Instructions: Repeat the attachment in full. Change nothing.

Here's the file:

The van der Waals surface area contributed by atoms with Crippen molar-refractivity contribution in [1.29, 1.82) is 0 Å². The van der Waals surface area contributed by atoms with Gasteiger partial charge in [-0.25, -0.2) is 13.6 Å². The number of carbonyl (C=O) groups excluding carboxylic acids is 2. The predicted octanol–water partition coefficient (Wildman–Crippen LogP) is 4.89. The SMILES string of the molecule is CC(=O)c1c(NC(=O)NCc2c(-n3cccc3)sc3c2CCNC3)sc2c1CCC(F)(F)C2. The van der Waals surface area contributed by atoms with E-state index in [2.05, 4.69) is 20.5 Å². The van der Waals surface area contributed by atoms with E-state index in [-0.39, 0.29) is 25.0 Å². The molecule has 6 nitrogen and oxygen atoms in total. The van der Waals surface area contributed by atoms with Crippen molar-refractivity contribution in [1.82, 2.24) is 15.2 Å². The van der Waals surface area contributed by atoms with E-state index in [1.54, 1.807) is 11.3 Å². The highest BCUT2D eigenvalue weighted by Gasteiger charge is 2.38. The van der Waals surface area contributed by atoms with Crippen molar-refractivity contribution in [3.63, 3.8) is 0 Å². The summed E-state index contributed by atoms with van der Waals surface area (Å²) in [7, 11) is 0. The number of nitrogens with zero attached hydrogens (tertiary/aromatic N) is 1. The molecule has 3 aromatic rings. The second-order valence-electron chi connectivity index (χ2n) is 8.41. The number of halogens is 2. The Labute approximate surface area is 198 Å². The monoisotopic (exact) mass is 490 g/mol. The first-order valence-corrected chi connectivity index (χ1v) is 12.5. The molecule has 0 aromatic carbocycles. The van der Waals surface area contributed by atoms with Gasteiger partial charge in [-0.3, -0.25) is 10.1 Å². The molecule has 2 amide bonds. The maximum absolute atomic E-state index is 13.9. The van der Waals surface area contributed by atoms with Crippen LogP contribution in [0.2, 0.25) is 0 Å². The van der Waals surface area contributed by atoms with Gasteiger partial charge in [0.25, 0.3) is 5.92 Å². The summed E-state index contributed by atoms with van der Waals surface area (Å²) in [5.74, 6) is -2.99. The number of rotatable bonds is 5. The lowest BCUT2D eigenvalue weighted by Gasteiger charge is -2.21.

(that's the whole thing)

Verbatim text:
The van der Waals surface area contributed by atoms with Crippen molar-refractivity contribution in [1.29, 1.82) is 0 Å². The van der Waals surface area contributed by atoms with Gasteiger partial charge in [-0.25, -0.2) is 13.6 Å². The number of carbonyl (C=O) groups excluding carboxylic acids is 2. The predicted octanol–water partition coefficient (Wildman–Crippen LogP) is 4.89. The SMILES string of the molecule is CC(=O)c1c(NC(=O)NCc2c(-n3cccc3)sc3c2CCNC3)sc2c1CCC(F)(F)C2. The van der Waals surface area contributed by atoms with E-state index in [2.05, 4.69) is 20.5 Å². The van der Waals surface area contributed by atoms with E-state index in [-0.39, 0.29) is 25.0 Å². The molecule has 6 nitrogen and oxygen atoms in total. The van der Waals surface area contributed by atoms with Crippen molar-refractivity contribution in [1.82, 2.24) is 15.2 Å². The van der Waals surface area contributed by atoms with E-state index in [1.54, 1.807) is 11.3 Å². The highest BCUT2D eigenvalue weighted by Gasteiger charge is 2.38. The van der Waals surface area contributed by atoms with Crippen molar-refractivity contribution in [3.63, 3.8) is 0 Å². The summed E-state index contributed by atoms with van der Waals surface area (Å²) in [7, 11) is 0. The number of nitrogens with zero attached hydrogens (tertiary/aromatic N) is 1. The molecule has 3 aromatic rings. The second-order valence-electron chi connectivity index (χ2n) is 8.41. The number of halogens is 2. The Labute approximate surface area is 198 Å². The monoisotopic (exact) mass is 490 g/mol. The first-order valence-corrected chi connectivity index (χ1v) is 12.5. The molecule has 0 aromatic carbocycles. The van der Waals surface area contributed by atoms with Gasteiger partial charge in [-0.3, -0.25) is 10.1 Å². The molecule has 2 amide bonds. The maximum absolute atomic E-state index is 13.9. The van der Waals surface area contributed by atoms with Crippen LogP contribution in [0.2, 0.25) is 0 Å². The van der Waals surface area contributed by atoms with Gasteiger partial charge in [0.25, 0.3) is 5.92 Å². The summed E-state index contributed by atoms with van der Waals surface area (Å²) in [5.74, 6) is -2.99. The number of rotatable bonds is 5. The lowest BCUT2D eigenvalue weighted by Gasteiger charge is -2.21.